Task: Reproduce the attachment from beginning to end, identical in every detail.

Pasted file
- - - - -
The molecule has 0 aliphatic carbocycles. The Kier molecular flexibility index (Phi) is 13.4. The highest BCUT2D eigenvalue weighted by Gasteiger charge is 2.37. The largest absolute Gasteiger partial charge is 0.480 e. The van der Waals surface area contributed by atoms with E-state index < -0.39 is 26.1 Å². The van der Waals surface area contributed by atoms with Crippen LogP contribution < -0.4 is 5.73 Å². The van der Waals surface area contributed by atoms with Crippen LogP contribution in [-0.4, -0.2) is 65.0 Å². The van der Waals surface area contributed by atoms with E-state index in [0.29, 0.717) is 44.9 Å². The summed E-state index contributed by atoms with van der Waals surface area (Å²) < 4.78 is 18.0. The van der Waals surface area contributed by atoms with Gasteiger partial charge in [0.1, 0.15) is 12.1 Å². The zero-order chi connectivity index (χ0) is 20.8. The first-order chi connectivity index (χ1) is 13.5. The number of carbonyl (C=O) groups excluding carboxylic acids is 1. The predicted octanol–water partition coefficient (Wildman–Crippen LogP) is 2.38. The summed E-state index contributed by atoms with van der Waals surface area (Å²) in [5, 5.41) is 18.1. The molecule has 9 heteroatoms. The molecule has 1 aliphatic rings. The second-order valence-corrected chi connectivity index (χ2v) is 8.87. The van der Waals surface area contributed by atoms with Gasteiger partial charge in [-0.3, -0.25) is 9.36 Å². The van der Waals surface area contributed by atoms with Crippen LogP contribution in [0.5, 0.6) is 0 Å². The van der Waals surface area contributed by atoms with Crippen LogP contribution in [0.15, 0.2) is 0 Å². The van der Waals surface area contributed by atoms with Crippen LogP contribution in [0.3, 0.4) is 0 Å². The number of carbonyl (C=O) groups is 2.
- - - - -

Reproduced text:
The molecule has 0 aliphatic carbocycles. The Kier molecular flexibility index (Phi) is 13.4. The highest BCUT2D eigenvalue weighted by Gasteiger charge is 2.37. The largest absolute Gasteiger partial charge is 0.480 e. The van der Waals surface area contributed by atoms with E-state index < -0.39 is 26.1 Å². The van der Waals surface area contributed by atoms with Crippen LogP contribution < -0.4 is 5.73 Å². The van der Waals surface area contributed by atoms with Crippen LogP contribution in [-0.4, -0.2) is 65.0 Å². The van der Waals surface area contributed by atoms with E-state index in [0.29, 0.717) is 44.9 Å². The summed E-state index contributed by atoms with van der Waals surface area (Å²) < 4.78 is 18.0. The van der Waals surface area contributed by atoms with Gasteiger partial charge in [0.1, 0.15) is 12.1 Å². The zero-order chi connectivity index (χ0) is 20.8. The first-order chi connectivity index (χ1) is 13.5. The number of carbonyl (C=O) groups excluding carboxylic acids is 1. The predicted octanol–water partition coefficient (Wildman–Crippen LogP) is 2.38. The summed E-state index contributed by atoms with van der Waals surface area (Å²) in [5, 5.41) is 18.1. The molecule has 9 heteroatoms. The molecule has 1 aliphatic rings. The second-order valence-corrected chi connectivity index (χ2v) is 8.87. The van der Waals surface area contributed by atoms with Gasteiger partial charge in [-0.3, -0.25) is 9.36 Å². The van der Waals surface area contributed by atoms with Crippen LogP contribution in [0.5, 0.6) is 0 Å². The van der Waals surface area contributed by atoms with Crippen LogP contribution in [0.15, 0.2) is 0 Å². The van der Waals surface area contributed by atoms with Crippen LogP contribution in [0.3, 0.4) is 0 Å². The number of carbonyl (C=O) groups is 2.